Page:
After losing four days of work last month due to a labor conflict, developers for the multimillion-dollar Arlington Downs project agreed this week that all future work on the project will be done by union workers.
"Going forward all our trade workers will be all union," said David Trandel, CEO of Stonestreet Partners, the project developer. The agreement was signed on Monday.
Trandel said he worked with Tom Villanova, president of the Chicago and Cook County Building and Construction Trades Council on the agreement.
Arlington Downs is a $250 million redevelopment project at the former Sheraton Hotel next to Arlington International Racecourse in Arlington Heights.
As part of a multiyear, multiphase project, the 27-acre site will include residential towers, retail, restaurants, a hotel and water park.
Tensions erupted in late April during work on the first luxury residential tower, One Arlington, which is set to open later this year.
Union workers walked off the job and nonunion workers didn't cross the picket lines, leading to four days of lost work, Trandel said.
The workers and other area union members picketed outside an Arlington Economic Alliance meeting in downtown Arlington Heights where village officials and local business leaders were inside, hearing an update on the project.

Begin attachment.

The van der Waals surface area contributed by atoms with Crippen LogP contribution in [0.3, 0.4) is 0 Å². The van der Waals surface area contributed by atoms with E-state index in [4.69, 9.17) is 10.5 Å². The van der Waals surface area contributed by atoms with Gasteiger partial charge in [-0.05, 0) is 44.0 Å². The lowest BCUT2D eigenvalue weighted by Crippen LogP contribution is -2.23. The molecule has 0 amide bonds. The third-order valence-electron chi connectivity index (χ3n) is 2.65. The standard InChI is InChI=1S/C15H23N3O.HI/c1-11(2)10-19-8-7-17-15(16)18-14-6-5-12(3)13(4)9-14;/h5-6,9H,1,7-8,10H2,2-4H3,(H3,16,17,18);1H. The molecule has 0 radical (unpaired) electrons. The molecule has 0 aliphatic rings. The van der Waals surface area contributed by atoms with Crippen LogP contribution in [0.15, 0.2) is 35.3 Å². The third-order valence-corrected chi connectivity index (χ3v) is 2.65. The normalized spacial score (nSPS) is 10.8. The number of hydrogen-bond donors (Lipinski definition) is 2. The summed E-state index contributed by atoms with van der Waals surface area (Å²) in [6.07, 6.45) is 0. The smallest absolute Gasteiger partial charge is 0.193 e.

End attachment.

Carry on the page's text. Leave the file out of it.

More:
At that meeting, Trandel said that 65-70 percent of the workforce was unionized. He said the actual breakdown was up to the general contractor, Tishman Construction.
On Thursday he said each part of the project will be bid separately, but using all union workers will be a requirement going forward.
The newly signed agreement will not affect work on the residential tower already underway, but it will be in place for all other parts of the development.
Another point of contention between the two sides was from union members accusing Arlington Downs of busing in workers from Wisconsin instead of employing local workers.
Trandel said he doesn't know anything about that.
"There's no busloads of people coming in. We can't control where people live so I don't know how to address that," he said.
He said there is one subcontractor that is from Wisconsin, however.
Trandel said he is confident workers will make up the lost time and complete One Arlington -- which started signing leases last week -- as planned.
"The truth of the matter is we're not out to ruffle feathers," Trandel said. "Everything is resolved and it's nice to have everybody on the same page. We'll be OK."